Twenty years later, we have been through multiple superintendents and complete turnover at the Board of Trustees, but the same problems remain. This suggest to me that the Superintendent cannot make the changes needed and the Board of Trustees simply won't. I have posted before that changes are needed at the administrative level and that it's really the Trustees that need to drive this change. For whatever reason, this has been beyond the abilities of every Superintendent for the past 20 years.
Instead of breaking up the DISD, we should rethink the single member district system of electing the School Board. There has been a great deal of discussion about accountability, but it's mostly directed at teachers and staff, those in the school district farthest removed from the power of the voters at the polls. Sometimes it's directed at the Superintendent, a School Board hire. If you wish to hold the Board accountable, you can do something about one member only and nothing about the gridlock. And, like in my own case, the member whose district includes your school may not be the member you get to vote for. I'm involved at Woodrow Wilson High School and have been for many years. I live so close to Woodrow that I can hear the band practice in the morning. Woodrow is in Trustee district 9, served by Ron Price. Ron holds town hall meetings at the school and talks regularly with the PTA and the SBDM representatives. At the polls, however, I vote for the candidate in Trustee district 2, Jack Lowe. As an active community member at Woodrow, I get along fine with Ron Price, but if I didn't, I couldn't even vote for his opponent, much less run against him.
In most other systems that include single member districts, there are checks and balances to overcome these dangers. At the Federal level, we have single member House of Representative districts, but we all vote for the Senators and for the President. At the state level, the Senate seats span multiple House Districts, and we all vote for the Governor. Even at the City of Dallas we all vote for the Mayor. None of the above at DISD. The School Board, all single member district representatives, even picks its own President from among its ranks.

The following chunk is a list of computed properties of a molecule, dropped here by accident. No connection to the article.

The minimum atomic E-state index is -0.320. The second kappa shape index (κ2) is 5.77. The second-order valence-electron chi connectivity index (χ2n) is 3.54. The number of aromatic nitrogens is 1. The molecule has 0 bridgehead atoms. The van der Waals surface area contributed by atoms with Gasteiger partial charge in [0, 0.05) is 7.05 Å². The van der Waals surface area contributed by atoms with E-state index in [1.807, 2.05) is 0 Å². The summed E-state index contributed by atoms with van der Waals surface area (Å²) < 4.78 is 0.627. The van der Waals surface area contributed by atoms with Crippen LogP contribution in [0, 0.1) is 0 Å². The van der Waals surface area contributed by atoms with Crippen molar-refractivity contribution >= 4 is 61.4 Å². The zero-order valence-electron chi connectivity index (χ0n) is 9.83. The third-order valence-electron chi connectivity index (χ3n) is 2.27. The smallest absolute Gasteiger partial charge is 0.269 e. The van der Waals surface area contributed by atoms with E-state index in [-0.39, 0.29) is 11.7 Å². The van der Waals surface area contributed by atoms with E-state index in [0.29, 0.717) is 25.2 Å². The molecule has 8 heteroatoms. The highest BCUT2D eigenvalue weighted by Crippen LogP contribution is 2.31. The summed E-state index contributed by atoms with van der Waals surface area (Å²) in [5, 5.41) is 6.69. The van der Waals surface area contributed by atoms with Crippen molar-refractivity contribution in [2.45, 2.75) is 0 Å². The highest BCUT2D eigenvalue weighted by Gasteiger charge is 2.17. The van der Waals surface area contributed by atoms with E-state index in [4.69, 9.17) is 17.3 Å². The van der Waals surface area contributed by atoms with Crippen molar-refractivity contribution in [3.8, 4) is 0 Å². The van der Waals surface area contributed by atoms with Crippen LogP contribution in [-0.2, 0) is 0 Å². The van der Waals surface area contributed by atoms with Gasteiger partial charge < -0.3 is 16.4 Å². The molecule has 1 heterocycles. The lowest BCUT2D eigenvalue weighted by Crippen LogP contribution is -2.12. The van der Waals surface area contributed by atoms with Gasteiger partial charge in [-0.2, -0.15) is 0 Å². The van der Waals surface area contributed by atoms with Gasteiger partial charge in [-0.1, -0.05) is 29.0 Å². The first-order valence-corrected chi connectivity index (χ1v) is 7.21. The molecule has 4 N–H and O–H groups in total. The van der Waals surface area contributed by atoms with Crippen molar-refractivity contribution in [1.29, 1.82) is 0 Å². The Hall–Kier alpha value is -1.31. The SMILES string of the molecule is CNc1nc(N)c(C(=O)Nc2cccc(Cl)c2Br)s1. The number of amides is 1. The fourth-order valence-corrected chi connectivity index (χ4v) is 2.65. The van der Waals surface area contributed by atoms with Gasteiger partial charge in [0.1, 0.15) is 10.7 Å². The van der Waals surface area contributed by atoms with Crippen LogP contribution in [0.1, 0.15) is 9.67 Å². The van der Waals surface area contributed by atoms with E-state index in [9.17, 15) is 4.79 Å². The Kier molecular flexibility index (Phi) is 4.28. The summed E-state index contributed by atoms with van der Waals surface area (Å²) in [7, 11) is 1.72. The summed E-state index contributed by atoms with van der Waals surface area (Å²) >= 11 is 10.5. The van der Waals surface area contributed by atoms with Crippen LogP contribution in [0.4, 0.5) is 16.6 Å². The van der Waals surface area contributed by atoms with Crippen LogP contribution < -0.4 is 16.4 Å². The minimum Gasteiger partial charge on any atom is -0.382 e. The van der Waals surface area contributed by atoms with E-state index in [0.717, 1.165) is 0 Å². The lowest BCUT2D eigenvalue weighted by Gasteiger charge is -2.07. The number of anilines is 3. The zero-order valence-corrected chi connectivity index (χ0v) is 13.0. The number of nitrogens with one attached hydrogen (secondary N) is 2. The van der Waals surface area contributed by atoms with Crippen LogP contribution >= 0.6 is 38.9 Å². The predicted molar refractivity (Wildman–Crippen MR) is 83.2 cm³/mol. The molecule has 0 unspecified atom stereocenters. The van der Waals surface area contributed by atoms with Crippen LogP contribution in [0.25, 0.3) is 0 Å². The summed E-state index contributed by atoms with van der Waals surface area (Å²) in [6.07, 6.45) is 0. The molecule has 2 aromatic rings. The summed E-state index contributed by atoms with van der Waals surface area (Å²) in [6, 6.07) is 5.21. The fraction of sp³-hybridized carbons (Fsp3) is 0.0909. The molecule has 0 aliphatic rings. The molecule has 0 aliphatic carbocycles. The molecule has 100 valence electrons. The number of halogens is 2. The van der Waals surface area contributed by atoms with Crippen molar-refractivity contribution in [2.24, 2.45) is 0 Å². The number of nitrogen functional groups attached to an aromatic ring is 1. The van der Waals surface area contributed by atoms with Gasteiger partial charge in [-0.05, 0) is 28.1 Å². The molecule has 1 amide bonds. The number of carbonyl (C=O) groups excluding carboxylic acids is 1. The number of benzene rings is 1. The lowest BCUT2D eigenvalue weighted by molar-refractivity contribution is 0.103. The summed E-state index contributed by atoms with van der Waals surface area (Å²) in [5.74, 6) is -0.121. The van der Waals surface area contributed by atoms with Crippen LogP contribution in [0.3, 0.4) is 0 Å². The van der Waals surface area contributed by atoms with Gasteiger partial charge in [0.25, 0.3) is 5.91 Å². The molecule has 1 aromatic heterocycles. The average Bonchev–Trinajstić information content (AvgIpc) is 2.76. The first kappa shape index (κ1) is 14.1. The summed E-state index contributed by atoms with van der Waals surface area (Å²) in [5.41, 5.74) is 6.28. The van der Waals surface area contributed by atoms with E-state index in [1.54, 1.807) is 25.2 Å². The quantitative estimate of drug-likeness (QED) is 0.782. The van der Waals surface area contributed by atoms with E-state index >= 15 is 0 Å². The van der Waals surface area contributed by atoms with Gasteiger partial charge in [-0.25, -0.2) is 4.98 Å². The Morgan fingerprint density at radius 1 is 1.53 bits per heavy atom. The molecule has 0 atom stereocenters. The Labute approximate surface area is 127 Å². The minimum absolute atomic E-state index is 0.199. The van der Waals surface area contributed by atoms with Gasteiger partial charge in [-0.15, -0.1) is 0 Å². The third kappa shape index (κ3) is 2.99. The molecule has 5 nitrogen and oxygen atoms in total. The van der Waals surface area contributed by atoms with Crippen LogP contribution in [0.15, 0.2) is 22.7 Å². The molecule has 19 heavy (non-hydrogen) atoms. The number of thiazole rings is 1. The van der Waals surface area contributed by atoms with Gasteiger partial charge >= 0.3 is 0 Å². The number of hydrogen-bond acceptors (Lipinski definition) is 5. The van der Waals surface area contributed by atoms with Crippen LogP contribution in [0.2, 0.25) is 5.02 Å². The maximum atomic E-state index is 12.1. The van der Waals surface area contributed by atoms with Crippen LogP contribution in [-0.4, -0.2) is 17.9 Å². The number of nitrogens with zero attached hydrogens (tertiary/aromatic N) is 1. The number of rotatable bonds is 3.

The current problems outweigh the safeguards of the current single member district arrangment. I would like to see us be able to select the Board President and two at-large representatives to the Board of Trustees in addition to our own single member. That would give every citizen a vote in 4 Trustee races and three Trustees would have to be accountable to the entire city. Maybe then accountability would start to mean something at the Board level. That would be a start.
PS: Just in case you wanted to know:
The few local suburban districts I checked on used an all at-large system of electing School Board members. Austin ISD uses both at-large and single member districts, Ft. Worth elects the School Board President at-large and the the rest from single member districts, Houston and San Antonio are all single member districts like Dallas.
See a map of the DISD Trustee districts here.
See the DISD Trustee page here.
Upon further consideration, it's probably appropriate for me to state that the opinions expressed are strictly my own. No one else was consulted in formulating these opinions and they do not represent the position of anyone else or any organization with which I may be associated. No animals were harmed in the writing of this blog post.